While this truncated explanation of the 7 modes of inquiry does not fully express their complexities and value, it does serve to provide a clear and concise picture of their distinct overarching purpose. They are intended to provide for the reader a guide to embark upon curriculum decision making from a wisdom orientation. By remaining conscious and considerate of these modes, or using them as a guide to evoke democratic curricular decisions, the reader may find his or her way to the wisdom orientation.

According to Henderson and Kesson, the 7 modes of inquiry are always present in every curriculum decision; it is their predominance that varies. In addition, the modes do no exist in isolation of one another. Again, even though the map may give some the impression that one cycles through the 7 modes during the decision making process, the modes are not intended to be perceived as situated in a linear fashion. They should not be taken as a step-by-step guide to decision making. The 7 modes of inquiry ebb and flow, fluidly dancing their way through the decision making process. The authors even confess that it may appear artificial to separate them. To this end, Henderson and Kesson state “…it is useful to have a deep understanding of the parts to better understand the whole, but now that we have separated these modes of inquiry out for analytical purposes, it is time to put them back together again” (p. 63). After this close examination, they proceed to give concrete suggestions for employing the 7 modes of inquiry to scaffold thinking and implementing a curriculum wisdom approach to curricular decision-making.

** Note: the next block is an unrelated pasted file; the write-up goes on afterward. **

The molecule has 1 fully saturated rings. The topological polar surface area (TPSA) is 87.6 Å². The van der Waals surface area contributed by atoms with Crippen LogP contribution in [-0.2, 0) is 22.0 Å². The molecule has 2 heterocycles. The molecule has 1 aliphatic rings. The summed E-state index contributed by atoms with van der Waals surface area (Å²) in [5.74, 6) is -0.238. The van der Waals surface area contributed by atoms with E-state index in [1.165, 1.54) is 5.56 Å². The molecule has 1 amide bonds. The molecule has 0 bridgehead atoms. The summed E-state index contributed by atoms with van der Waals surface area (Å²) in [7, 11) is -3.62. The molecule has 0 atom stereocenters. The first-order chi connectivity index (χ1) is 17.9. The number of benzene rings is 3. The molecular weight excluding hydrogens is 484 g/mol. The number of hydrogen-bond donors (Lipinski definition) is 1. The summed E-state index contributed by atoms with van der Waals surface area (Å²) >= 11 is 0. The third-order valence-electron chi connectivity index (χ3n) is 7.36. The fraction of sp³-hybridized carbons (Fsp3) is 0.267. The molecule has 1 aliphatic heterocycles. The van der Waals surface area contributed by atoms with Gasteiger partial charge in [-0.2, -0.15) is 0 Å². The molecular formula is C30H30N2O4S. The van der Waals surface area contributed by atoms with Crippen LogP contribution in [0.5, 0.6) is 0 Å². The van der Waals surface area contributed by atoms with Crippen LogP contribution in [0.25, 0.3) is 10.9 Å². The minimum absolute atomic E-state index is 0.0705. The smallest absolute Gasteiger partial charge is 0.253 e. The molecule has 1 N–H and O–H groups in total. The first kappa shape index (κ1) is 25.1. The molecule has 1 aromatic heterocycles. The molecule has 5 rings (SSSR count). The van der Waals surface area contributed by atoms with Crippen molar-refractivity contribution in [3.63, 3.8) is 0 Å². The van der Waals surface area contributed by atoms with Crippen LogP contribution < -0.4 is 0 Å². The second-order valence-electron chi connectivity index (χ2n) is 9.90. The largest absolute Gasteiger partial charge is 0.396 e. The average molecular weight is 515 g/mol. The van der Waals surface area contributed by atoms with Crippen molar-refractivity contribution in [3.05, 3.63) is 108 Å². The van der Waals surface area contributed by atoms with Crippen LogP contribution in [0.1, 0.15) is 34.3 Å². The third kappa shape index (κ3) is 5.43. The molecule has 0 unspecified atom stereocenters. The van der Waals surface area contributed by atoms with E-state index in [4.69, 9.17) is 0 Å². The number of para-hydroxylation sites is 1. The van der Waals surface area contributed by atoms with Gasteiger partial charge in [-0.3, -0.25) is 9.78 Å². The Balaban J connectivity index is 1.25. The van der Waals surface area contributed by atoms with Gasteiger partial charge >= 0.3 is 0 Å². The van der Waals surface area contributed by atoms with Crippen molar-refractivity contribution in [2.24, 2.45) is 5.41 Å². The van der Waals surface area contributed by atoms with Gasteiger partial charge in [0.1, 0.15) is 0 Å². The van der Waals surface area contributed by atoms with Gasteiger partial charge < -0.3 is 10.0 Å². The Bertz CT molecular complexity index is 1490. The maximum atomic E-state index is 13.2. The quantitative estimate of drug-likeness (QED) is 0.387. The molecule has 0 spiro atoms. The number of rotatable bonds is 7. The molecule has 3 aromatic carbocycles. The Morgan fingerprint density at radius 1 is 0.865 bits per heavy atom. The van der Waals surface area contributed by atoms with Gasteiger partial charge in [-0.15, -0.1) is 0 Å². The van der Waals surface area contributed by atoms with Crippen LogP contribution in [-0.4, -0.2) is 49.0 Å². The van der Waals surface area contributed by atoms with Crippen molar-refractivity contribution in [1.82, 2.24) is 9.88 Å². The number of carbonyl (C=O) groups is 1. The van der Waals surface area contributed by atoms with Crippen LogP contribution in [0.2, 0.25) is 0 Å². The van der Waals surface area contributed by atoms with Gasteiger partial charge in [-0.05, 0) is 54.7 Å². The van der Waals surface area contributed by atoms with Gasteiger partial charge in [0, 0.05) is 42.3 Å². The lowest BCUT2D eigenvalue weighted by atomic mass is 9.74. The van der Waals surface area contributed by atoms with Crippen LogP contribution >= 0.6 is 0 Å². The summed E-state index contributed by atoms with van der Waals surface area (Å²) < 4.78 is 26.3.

It is through the candid reflections of practitioners that the significance of the wisdom approach is elucidated. Curriculum Wisdom includes many authentic personal narratives written by teachers and administrators. The authors have also included three commentaries that examine curriculum wisdom from an international perspective.